I have had a few conversations about compensation at so-called “unicorn” companies the past few months. Two of these conversations were with prospective employees — an engineer and a designer — with offers to join later-stage private companies in mid-level producer-manager roles. Another conversation was with the founder of a very early stage startup contemplating an acquisition offer from one of the later-stage delivery/food-related private companies. And the most recent conversation was with a senior HR professional at one of these $1B+ valued companies. All of these conversations reinforced my concern that employees (and founders of acquihire/acquisition targets) don’t understand how the capital structure of later-stage private companies can impact the true value of their compensation and outcome.
The Quick Primer For How “Unicorn” Employees Get Trampled
When CEO’s need more runway, they naturally seek investment at a higher valuation than their last round. When the company’s performance doesn’t warrant the valuation they seek (or when investors have the upper hand), investors can insert special terms to protect their interests, essentially limiting their downside at the expense of past equity holders, many of whom are employees.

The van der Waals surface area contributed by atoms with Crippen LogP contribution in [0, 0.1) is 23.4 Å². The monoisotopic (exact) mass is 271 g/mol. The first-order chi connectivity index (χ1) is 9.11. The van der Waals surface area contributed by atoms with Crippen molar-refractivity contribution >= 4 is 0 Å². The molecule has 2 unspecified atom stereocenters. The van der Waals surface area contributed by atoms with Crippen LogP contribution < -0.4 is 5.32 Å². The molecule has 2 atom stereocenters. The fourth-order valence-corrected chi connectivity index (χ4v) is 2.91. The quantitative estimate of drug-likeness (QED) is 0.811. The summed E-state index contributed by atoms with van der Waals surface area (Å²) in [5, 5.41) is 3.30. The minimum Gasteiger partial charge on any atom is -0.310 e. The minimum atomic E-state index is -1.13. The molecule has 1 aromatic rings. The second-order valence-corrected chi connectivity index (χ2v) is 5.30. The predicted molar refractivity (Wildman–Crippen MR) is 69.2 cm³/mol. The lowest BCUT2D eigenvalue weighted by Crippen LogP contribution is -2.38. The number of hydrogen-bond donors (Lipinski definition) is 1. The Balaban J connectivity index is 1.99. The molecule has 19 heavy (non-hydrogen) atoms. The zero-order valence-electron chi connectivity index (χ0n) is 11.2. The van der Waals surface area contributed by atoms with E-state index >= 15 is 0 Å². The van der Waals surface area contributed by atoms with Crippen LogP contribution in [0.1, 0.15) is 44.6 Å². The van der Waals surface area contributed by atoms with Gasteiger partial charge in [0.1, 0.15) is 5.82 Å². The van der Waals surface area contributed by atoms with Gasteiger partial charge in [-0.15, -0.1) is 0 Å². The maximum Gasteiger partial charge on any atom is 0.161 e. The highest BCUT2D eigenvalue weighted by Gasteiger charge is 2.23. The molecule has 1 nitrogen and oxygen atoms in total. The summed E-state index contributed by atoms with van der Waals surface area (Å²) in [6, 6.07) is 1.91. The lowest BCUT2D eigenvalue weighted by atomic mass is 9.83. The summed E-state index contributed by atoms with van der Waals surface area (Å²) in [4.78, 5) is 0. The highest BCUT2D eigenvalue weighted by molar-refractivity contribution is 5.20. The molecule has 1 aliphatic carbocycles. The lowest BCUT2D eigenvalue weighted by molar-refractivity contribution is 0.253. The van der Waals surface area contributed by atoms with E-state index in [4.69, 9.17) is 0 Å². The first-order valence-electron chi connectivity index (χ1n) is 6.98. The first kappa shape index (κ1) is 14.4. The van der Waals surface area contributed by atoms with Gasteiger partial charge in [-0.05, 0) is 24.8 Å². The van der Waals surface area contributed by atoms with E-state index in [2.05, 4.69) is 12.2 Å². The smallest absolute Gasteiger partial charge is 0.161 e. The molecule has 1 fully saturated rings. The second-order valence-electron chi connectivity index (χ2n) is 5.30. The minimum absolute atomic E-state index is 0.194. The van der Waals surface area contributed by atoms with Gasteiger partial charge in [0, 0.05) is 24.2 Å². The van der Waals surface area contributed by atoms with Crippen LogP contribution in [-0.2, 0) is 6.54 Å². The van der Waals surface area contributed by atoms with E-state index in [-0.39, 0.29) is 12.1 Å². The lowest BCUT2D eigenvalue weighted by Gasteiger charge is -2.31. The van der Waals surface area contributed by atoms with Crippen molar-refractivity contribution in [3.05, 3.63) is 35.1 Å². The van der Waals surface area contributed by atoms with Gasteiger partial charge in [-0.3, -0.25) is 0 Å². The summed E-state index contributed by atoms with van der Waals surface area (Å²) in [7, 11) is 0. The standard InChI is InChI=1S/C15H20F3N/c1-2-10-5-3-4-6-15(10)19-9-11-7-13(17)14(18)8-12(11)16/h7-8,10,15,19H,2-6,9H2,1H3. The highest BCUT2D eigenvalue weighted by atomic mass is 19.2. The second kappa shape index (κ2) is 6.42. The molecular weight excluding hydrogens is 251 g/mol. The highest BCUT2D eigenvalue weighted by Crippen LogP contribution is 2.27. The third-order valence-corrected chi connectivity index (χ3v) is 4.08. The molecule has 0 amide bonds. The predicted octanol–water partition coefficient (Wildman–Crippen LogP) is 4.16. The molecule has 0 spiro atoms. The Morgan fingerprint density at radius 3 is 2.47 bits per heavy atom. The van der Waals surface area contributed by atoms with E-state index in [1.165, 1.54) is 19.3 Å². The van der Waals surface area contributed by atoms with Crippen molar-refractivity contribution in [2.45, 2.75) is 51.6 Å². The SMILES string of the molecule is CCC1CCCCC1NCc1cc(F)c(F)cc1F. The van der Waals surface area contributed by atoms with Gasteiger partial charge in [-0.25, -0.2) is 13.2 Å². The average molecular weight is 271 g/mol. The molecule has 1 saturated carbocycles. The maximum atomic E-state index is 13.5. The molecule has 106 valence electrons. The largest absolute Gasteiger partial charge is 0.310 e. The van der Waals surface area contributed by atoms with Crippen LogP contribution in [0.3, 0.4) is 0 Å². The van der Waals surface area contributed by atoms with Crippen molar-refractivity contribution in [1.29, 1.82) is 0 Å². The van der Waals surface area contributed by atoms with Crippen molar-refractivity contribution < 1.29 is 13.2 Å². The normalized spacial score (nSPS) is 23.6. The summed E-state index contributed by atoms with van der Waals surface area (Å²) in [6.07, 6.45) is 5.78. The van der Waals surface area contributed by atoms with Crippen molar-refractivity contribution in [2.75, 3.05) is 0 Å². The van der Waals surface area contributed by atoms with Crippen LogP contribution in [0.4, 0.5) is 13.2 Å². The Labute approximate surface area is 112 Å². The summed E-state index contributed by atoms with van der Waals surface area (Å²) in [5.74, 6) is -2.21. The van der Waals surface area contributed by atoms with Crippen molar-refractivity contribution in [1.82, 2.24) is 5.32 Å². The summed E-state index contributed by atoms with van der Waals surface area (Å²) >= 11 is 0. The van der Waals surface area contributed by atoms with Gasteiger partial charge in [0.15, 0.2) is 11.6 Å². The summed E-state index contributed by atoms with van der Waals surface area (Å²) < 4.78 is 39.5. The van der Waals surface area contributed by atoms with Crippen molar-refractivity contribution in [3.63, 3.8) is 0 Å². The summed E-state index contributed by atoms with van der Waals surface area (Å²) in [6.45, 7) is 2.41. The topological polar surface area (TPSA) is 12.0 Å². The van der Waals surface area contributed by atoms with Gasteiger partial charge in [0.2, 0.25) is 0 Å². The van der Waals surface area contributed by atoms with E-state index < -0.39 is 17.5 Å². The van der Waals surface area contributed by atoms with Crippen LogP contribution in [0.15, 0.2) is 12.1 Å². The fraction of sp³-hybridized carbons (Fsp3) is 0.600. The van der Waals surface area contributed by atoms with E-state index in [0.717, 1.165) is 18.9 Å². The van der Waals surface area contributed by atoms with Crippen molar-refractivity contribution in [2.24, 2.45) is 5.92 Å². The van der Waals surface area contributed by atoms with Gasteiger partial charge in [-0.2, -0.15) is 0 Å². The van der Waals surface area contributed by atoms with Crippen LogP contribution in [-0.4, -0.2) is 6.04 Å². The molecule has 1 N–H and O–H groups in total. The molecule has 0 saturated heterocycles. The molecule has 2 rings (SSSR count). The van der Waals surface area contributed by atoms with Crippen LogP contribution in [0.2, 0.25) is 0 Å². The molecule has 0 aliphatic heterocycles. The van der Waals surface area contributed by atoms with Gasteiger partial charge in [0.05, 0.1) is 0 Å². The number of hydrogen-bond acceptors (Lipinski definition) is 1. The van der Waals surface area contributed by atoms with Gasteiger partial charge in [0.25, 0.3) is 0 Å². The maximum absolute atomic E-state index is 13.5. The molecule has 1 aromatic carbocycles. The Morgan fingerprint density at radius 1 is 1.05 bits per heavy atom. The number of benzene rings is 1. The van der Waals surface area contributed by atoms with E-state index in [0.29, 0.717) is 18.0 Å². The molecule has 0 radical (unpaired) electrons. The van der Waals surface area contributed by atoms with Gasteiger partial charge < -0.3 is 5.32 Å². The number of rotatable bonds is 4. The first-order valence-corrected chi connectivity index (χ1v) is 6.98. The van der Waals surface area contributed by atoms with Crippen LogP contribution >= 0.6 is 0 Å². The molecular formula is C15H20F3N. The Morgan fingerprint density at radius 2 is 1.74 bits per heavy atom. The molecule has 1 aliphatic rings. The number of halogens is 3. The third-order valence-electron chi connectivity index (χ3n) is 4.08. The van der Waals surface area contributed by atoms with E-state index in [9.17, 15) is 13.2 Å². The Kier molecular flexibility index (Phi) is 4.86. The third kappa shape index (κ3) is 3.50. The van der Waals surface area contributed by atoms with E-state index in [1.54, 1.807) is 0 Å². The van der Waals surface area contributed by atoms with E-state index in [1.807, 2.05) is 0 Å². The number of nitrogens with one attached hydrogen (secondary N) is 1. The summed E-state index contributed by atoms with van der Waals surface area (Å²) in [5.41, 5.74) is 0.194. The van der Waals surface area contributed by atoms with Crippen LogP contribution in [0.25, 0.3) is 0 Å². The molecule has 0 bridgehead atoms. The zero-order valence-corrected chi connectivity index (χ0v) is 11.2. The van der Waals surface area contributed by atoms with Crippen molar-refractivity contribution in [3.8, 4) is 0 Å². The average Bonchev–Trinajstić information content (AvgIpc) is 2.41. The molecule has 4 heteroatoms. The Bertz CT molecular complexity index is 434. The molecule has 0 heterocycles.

Over coffee the other day with the Head of HR at a late-stage start-up, she confirmed for me how few candidates even ask about their stock grants. “And when they do, they ask for more shares, without even knowing the denominator,” she said in amazement. “And when they know the denominator and the hypothetical value of stock at the last round, they almost never ask about liquidation preferences or other barometers for the likely long-term value.” Wow. To bring this home, it’s like negotiating your salary without specifying the currency you’re being paid in.
While the drive to join a company cannot be solely about the money, I also believe that the possibility of reward must accompany risk. If you’re joining an early start-up, these questions are premature and your focus should be on building something of value. But if you’re joining a later stage private company, it’s just being responsible.